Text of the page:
Exploring Hydrocarbon Depletion
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MonteQuest wrote:Whatever grows in considerable bulk in a short time is ideal. The rest is organic chemistry.
"The numbers speak for themselves, but it's up to the market to interpret them," said Vincent Delisle, a strategist at Scotia Capital in Montreal. "Any time anyone says we're in a new era of oil prices, I feel the need to remind them that oil is a commodity and commodity prices are cyclical. We're in a mania environment for anything related to oil that lacks fundamental reasoning."
"We are in the mode where the fundamentals of supply and demand really don't drive the price," Lee Raymond, the chairman and chief executive of Exxon Mobil, the world's largest energy company, said at a meeting last week with analysts in New York. "Oil is a commodity, and history tells us that commodity prices never stay high forever."
"The higher oil prices go, the closer we get to bursting the bubble," Gheit said. "At some point, the circuit breaker will kick in, and the price will come down. I would not be surprised to see oil come back to $30."
It may take a while for supplies to catch up. The Saudis are expected to quadruple drilling, to 60 rigs, but that is not expected to lead to marked production increases for about three years, said David Pursell, a principal at Pickering Energy Partners, an energy investment firm in Houston.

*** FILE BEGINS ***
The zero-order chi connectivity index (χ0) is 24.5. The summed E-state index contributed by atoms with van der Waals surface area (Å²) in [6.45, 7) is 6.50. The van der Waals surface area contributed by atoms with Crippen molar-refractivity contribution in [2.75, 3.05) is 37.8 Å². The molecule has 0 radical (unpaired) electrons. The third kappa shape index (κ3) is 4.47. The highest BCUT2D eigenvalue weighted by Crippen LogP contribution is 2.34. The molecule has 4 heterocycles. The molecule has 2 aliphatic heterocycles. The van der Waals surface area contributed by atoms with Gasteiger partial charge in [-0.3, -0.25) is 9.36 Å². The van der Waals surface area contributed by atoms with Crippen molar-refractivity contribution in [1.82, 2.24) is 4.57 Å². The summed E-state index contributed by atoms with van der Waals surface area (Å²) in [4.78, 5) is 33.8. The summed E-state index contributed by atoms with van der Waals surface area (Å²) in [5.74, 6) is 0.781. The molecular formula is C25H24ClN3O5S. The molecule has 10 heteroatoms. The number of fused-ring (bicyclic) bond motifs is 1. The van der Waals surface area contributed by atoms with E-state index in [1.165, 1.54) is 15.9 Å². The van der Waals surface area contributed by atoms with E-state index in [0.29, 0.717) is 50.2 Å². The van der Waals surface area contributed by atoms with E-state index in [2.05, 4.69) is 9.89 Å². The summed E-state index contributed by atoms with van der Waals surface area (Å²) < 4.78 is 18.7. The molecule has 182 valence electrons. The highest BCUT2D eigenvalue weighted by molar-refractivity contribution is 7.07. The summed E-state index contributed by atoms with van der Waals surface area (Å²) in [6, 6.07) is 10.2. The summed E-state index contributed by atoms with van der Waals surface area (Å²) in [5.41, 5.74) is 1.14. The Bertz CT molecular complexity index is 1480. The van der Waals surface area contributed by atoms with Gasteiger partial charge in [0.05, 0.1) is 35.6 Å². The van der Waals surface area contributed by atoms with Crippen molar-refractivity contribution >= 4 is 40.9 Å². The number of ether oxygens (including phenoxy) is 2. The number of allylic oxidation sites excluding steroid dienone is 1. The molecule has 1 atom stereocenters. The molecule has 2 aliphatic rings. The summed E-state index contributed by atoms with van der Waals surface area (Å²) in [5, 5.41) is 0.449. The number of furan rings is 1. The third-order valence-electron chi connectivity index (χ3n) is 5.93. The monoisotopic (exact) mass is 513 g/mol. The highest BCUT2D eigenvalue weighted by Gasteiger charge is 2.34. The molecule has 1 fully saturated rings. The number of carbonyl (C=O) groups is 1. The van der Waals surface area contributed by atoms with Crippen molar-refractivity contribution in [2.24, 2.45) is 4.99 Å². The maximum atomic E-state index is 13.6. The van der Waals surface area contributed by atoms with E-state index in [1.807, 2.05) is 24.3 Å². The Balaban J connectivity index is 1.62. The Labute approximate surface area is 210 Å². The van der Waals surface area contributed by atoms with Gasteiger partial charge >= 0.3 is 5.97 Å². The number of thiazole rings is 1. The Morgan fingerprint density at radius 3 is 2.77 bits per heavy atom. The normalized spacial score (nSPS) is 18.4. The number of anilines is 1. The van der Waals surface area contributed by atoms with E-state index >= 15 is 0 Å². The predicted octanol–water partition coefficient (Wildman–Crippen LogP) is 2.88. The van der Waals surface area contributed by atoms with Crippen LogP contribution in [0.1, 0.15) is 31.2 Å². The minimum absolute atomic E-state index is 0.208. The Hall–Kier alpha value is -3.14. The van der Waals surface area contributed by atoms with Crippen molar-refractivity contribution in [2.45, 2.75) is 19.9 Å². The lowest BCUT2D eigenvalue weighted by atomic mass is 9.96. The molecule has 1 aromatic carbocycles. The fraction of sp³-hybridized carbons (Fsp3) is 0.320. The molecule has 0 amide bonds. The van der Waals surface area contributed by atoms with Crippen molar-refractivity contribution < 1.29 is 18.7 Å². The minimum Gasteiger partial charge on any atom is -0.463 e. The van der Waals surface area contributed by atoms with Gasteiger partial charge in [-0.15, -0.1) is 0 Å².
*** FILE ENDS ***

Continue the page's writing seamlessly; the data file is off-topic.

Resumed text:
Can we solve the problems of the future? Thomas Homer-Dixon tackles this question in a groundbreaking study of a world becoming too complex and too fast-paced to manage.
The challenges we face converge, intertwine, and often remain largely beyond our understanding. Most of us suspect that the "experts" don't really know what's going on and that as a species we've released forces that are neither managed nor manageable. This is the ingenuity gap, the critical gap between our need for ideas to solve complex problems and our actual supply of those ideas.
Poor countries are particularly vulnerable to ingenuity gaps, but our own rich countries are no longer immune, and we're all caught dangerously between a soaring requirement for ingenuity and an increasingly uncertain supply. As the gap widens, the result can be political disintegration and violent upheaval.
With riveting anecdotes and lucid argument, Thomas Homer-Dixon uses his ingenuity theory to suggest how we might approach these problems -- in our own lives, our thinking, our businesses, and our societies.
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